A generation of excessive business debt has increasingly become a burden, and small businesses feel the brunt. I would propose a temporary program of debt relief of small business (defined as any business with annual sales of less than $10 million) similar to the mortgage program proposed above. For loans where the enterprise or collateral value had fallen below the loan value, a lender could write down all or part of the difference and write that loss off over 30 years as long as they restructured that debt to reduce principal to the borrower by that same amount. In exchange, the borrower would give the lender a negotiated portion of the gain on the sale of the business or its key assets. The lender could take the loss in the current year for tax purposes and the deferred loss would not be counted against that lender in calculating capital and reserve adequacy.
The benefit of these private debt jubilee programs would be a much-needed economic boost. A clean debt slate frees households for increased spending and investment that drives an economy forward. But more fundamentally, it would profoundly transform the lives of Americans: They would have much higher hopes that they could afford their children’s educations, keep their homes, and handle their health-care bills without being overwhelmed.
Jubilee has precedence not only in ancient civilizations but also in our more recent past. The U.S. acted to restructure or forgive public and private debt in Germany broadly after World War II, and that clean slate paved the way for Germany’s post-war economic miracle.
Jubilee programs would “flatten the curve” in the ratio of private debt to GDP and curb the insidious upward climb of debt.
Before we move to government debt, let’s consider two questions: Is private debt intrinsically bad? And why does it continually increase?
Economic life as we know it simply would not be possible without enormous amounts of private debt. It’s like water: indispensable, always there, and taken for granted and unnoticed except when there is dangerously too much or too little of it. People use debt to purchase cars, houses, and other major assets. Businesses such as supermarkets and retailers regularly use debt for their ongoing need to stock inventory. A manufacturer incurs debt to buy raw materials to turn into finished goods.
It’s not merely that the economy could not operate without private debt; it also could not grow without an increase in that debt. Debt is required to build new factories, create new products, or build new housing developments. That’s a major part of the reason why debt always grows as fast or faster than GDP. This is true across all major countries. It’s not a coincidence, nor is it something that could be avoided through greater prudence, because it is built into the system. Debt is necessary for growth; GDP growth is correlated to debt growth.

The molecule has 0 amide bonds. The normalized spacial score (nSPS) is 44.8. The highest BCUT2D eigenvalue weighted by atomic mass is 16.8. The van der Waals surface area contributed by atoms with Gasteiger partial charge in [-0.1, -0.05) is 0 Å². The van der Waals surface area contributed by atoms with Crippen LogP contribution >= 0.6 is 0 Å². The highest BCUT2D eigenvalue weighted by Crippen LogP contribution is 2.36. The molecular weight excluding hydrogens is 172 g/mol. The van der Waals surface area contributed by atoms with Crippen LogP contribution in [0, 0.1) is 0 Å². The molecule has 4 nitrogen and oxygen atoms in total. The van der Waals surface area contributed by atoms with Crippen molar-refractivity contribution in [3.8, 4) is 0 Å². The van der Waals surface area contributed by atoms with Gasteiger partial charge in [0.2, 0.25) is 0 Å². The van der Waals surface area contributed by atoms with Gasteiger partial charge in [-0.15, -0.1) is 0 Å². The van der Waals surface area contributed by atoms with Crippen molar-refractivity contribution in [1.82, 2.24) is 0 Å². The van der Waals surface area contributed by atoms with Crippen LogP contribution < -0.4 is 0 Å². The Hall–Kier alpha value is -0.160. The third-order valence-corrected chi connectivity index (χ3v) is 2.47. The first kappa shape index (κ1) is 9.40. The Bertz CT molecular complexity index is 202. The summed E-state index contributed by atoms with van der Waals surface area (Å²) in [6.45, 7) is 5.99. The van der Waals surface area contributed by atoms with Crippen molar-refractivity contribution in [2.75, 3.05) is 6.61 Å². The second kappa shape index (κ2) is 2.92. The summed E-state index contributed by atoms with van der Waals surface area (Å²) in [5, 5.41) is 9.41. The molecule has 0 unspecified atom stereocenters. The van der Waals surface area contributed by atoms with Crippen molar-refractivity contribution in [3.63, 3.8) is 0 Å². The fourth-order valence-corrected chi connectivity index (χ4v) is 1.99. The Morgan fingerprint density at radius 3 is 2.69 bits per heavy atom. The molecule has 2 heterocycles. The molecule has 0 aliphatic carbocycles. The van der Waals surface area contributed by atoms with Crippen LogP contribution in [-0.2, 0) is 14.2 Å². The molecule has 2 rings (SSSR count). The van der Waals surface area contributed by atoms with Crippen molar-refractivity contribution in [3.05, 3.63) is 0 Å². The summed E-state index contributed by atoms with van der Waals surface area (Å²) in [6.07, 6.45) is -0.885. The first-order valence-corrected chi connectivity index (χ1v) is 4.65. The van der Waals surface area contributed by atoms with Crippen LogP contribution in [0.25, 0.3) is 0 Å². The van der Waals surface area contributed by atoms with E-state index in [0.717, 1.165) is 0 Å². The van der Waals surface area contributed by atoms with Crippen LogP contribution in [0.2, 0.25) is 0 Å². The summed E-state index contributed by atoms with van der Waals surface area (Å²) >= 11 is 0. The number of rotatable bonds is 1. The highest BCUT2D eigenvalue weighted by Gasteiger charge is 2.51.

This is the paradox of debt: Debt can be beneficial and it is necessary for growth, but too much debt stifles growth and can bring financial crisis. Debt can bring benefit, but too much can bring calamity.
We can illustrate the necessity of debt for growth by imagining an economy that has only 10 people in it. One owns a supermarket, another owns apartments, another owns a bookstore, and so on. Each of them spends and also makes $50,000 each year. Thus, the GDP of the total economy is $500,000. No one starts with any savings.
How can this economy of 10 people grow? If Person #1 spends more on food, she would have to spend exactly that amount less on something else; for example, books. In that case, GDP for that economy stays at $500,000. However, Person #1 could borrow the money for the extra food, either from a bank or in the form of credit from the supermarket. In either case it is debt that supplies the extra money to grow the economy. Let’s say Person #1 borrows $5,000 to buy more food. In that case, GDP in that economy has increased to $505,000. It’s that straightforward.
This shows why growth requires new money—in this case money created by debt. The concepts economists often cite as causing growth such as “increased net production” or “increased velocity” all require new money in the form of debt. Generally, we can’t grow our way out of debt because growth requires debt. (Given this, it is not surprising that there is an emerging movement for “degrowth,” the rejection of the belief that our economy must grow.)
Our 10-person economy also shows why contracting debt shrinks an economy. If the next year, Person #1 has to pay back the loan in full, she will have to reduce spending to make that payment, which means her expenditures that year will only be $45,000. That means that GDP will now only be $495,000. Ouch.
Which leads us to one other critical fact. As our monetary system now works, new money in our economy is only created by debt.
It’s a fact that gets little attention. The government does not print money “out of thin air,” as if it is free money that comes out of nowhere, even though this allegation has been repeated so many times that it has seeped into popular consciousness. Instead, money is created by debt. Essentially all money creation comes only with the simultaneous creation of debt.